Milind Varerkar, GM IT - Saraswat Bank at Mastek Tekleadership Round Table

| November 5, 2015

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Mr. Milind Varekar shares his view on "Digital Transformation" he says" Its no more information technology today but its Business technology driven by customers".

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Mobiloitte

Mobiloitte is a global 500+ members company providing end-to-end custom software development, services and solutions. We have expert and experienced teams for NATIVE MOBILE APP DEVELOPMENT (iOS-iPhone/iPad, Android-Phone/Tablet, CROSS PLATFORM APP DEVELOPMENT (Titanium, PhoneGap, HTML 5), OPEN SOURCE CMS (Drupal, Wordpress, Magento etc) MDM, Ruby on Rails, Mobile App Marketing, Salesforce Development, Mobile Game Development, Digital Branding, and QA.

OTHER ARTICLES

Achieving a Self-Securing Infrastructure in Public Clouds

Article | July 29, 2020

One thing that most researchers look for when investigating security breaches is whether or not there’s a common element. In the case of security breaches, the kill-chain for almost every cloud security breach we looked at involved the exploitation of misconfigured or mismanaged cloud infrastructure settings. The reason for this is simple; there are just too many settings to track. But even if you could track them all, the time required to manually fix them would still leave you exposed.

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Rackspace Technology and Telarus expand global partnership in EMEA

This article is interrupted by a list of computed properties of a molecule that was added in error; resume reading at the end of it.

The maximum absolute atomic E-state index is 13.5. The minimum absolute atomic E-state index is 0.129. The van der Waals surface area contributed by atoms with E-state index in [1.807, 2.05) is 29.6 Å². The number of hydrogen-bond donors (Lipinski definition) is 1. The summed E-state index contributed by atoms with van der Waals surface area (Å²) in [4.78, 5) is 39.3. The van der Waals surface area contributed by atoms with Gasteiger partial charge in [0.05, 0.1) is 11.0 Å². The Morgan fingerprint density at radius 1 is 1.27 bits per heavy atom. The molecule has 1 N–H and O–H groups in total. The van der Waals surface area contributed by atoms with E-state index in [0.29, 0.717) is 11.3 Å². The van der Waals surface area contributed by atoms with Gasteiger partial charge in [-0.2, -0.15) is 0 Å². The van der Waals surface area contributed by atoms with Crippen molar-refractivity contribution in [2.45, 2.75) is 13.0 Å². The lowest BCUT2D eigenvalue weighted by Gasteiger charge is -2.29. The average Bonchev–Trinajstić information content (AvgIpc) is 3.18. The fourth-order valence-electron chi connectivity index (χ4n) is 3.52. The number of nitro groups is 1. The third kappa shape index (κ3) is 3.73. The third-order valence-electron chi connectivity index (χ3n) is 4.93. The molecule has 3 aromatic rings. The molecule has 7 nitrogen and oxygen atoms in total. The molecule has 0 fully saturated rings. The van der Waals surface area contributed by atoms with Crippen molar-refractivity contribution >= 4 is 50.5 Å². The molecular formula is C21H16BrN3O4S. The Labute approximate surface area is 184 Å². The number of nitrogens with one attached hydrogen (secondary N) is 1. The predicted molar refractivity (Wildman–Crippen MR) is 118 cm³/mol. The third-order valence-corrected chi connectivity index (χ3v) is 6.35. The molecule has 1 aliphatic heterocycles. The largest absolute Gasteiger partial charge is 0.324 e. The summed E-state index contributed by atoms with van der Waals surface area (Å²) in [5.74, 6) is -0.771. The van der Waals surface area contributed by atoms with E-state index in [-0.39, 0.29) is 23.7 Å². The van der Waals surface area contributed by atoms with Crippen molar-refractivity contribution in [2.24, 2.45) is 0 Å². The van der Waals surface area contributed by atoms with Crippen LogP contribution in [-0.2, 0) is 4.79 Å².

Article | July 20, 2020

The Rackspace Technology Partner Program helps all types of businesses — from advisors, digital agencies, app designers and developers, to MSPs and VARs — empower their customers to embrace technology and deliver the future. In January, we announced that we would be expanding this mission globally in 2020. After several months of scaling and serving our regions with program enhancements, we’re proud to announce an important partnership acceleration.

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WHAT DOES FACEBOOK’S QUITE AI ACQUISITIONS ACROSS UK SIGNIFY?

Article | February 17, 2020

The social media giant Facebook has always been at the forefront of AI advancement. Amid all the controversies and roadblocks in its strive to attain AI leadership, the company is moving forward with innovation and tech developments. These developments are a major result of its acquisitions; small but significant. Facebook’s M&A activities are proving to be quite beneficial in its AI journey. Recently, the company acquired Scape Technologies which is a London-based computer vision startup working on location accuracy beyond the capabilities of GPS. Full terms of the deal remain as yet unknown, although a Companies House update reveals that Facebook Inc. now has majority control of the company (more than 75%). Further, a regulatory filings show that Scape’s previous venture capital representatives have resigned from the Scape board and are replaced by two Facebook executives.

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AI TECH

Real-time Object Detection in Video (with intro to Yolo v3)

Article | March 15, 2021